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Corry Station’s Grimaldi Community: A Music-fueled Safe Space

12 February 2021

From Mass Communication Specialist Seaman Neo B. Greene III

Cmdr. John Ismach-Eastman, a chaplain assigned to Naval Air Station Pensacola Corry Station, Pensacola, Florida, has been creating alternative programs to help new-accession students better handle stress and support their mental health.
PENSACOLA, Fla. - Cmdr. John Ismach-Eastman, a chaplain assigned to Naval Air Station Pensacola Corry Station, Pensacola, Florida, has been creating alternative programs to help new-accession students better handle stress and support their mental health.

Complementing the programs that currently exist, Eastman has revived a 50-year-old program in an effort to give servicemembers one more tool they can use.

The program is the creation of a group, called the Grimaldi Community, which uses the principles of music therapy to let servicemembers talk and discover their feelings in a safe, relaxed environment. Eastman and the Sailors currently in the group believe the initiative is an easy way for servicemembers to seek help, or help themselves, without having to enter a formal program.

The decision to use music as a tool to help servicemembers was originally created by Chaplain Don Harris, a retired Navy captain who founded the Chaplains Religious Enrichment Development Operation (CREDO) in 1971. Harris’ goal was to aid Vietnam veterans returning home from combat. Now his methods are being used to assist students with whatever struggles they have experienced, especially throughout the COVID-19 pandemic and in their new lives as servicemembers.

“It’s good to talk about both the positive and negative things in a person’s life, and this program helps people get to that point,” said Eastman. “When Don worked with the Vietnam servicemembers who were scarred physically and mentally, music helped them open up and heal. I remember he told me there was a point in time when they were waiting on this song ‘Here Comes the Sun’ by The Beatles to be released, and he said they used that song to look forward to a brighter future. ‘Lean on Me’ was another big favorite. There ended up being a whole catalog of songs they would use. Just one song can be thought-provoking or even helpful to a whole group of people.”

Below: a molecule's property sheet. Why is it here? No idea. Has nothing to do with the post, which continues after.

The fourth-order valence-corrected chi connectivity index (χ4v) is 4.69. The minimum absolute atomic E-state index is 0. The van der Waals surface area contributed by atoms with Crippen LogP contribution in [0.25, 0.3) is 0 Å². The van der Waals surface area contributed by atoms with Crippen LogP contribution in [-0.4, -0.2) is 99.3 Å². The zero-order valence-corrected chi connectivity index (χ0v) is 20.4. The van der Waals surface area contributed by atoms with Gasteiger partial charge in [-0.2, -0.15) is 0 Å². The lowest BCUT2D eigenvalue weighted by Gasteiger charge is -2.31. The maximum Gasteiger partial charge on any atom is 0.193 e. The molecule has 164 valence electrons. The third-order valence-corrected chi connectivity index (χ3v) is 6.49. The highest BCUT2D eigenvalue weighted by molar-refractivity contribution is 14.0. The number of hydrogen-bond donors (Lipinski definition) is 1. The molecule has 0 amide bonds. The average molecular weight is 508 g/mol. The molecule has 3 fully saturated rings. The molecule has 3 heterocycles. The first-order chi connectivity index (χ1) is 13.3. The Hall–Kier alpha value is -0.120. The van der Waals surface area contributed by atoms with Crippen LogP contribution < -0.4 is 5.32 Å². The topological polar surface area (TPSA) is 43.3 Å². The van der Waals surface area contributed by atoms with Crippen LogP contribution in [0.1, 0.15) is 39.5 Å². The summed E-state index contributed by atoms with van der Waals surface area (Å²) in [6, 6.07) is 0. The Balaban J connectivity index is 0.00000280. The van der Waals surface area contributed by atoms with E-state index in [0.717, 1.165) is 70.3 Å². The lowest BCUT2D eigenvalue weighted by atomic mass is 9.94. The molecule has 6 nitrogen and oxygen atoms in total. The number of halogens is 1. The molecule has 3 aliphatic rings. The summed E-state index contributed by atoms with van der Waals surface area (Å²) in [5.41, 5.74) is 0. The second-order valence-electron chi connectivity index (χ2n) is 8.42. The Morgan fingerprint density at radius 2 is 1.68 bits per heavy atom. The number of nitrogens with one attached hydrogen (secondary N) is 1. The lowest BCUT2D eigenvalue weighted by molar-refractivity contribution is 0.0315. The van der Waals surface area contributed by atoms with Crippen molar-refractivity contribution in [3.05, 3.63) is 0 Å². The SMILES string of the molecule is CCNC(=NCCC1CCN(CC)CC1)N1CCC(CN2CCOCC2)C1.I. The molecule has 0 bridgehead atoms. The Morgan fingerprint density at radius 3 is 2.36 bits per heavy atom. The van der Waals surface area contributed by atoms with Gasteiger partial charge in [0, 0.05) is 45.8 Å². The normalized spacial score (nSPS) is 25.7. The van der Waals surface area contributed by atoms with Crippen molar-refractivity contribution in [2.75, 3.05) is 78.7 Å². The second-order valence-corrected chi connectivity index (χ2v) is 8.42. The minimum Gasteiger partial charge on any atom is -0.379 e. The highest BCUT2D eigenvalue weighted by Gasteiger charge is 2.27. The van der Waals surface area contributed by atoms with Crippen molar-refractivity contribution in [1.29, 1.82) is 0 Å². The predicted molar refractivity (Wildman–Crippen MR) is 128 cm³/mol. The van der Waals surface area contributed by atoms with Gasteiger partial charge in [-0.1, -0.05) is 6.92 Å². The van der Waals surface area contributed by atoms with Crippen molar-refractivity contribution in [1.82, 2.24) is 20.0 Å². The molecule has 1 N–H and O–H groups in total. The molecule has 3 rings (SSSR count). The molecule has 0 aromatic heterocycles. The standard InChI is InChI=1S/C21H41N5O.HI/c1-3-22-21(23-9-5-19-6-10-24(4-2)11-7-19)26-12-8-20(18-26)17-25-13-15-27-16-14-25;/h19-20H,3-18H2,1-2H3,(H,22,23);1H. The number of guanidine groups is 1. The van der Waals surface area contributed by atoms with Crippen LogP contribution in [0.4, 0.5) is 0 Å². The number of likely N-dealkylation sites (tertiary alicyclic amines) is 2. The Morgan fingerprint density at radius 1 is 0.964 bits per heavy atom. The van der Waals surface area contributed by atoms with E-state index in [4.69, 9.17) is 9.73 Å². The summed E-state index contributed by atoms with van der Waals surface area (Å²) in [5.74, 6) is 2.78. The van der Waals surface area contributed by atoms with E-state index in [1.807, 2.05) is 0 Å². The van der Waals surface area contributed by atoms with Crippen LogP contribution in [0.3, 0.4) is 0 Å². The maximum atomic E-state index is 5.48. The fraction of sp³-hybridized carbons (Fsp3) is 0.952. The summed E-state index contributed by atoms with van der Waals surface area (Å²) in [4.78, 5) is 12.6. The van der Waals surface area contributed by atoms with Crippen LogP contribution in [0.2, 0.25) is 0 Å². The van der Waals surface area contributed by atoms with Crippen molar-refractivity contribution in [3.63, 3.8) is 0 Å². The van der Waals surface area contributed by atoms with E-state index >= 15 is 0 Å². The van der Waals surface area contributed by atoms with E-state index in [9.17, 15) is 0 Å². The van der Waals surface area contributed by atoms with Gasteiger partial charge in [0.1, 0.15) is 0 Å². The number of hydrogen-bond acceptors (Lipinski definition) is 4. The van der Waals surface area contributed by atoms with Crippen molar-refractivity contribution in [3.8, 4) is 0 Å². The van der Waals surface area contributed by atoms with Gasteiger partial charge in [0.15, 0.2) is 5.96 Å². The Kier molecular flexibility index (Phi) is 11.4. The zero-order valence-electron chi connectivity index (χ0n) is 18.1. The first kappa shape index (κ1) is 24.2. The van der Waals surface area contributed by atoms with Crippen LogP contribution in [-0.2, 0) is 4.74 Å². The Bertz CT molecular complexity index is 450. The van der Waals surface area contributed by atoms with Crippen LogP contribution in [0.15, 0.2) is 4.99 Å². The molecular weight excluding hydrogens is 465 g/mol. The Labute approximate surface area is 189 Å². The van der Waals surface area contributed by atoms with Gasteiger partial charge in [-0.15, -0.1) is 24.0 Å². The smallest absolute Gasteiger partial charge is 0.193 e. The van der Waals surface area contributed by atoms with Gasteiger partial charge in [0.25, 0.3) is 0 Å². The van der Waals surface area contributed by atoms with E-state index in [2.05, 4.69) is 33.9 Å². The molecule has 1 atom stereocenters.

“Music therapy incorporates techniques such as listening to, reflecting on and creating music to improve a client’s health and well-being,” according to Psychology Today. Immersing people in music allows them to more easily express themselves, identify and process difficult experiences, develop social and communication skills, or simply find emotional release.

Cryptologic Technician (Technical) Seaman Ethan Fletcher and Cryptologic Technician (Networking) Seaman Nickolas Fults, Navy information warfare students attached to Information Warfare Training Command (IWTC) Corry Station who are currently attending the program, say the it has been beneficial, even in the short time they’ve been participating.

“I think the music aspect of this program is a great attractor,” said Fults. “There is so much music that speaks to people; it helps open people up to talking about their feelings or giving them an outlet to open up. There are a lot of people who have trouble opening up, and this is an easier way of connecting people through things they can more easily feel. The music is like a catalyst to helping me open up, but we also get a feeling of comradery through this.”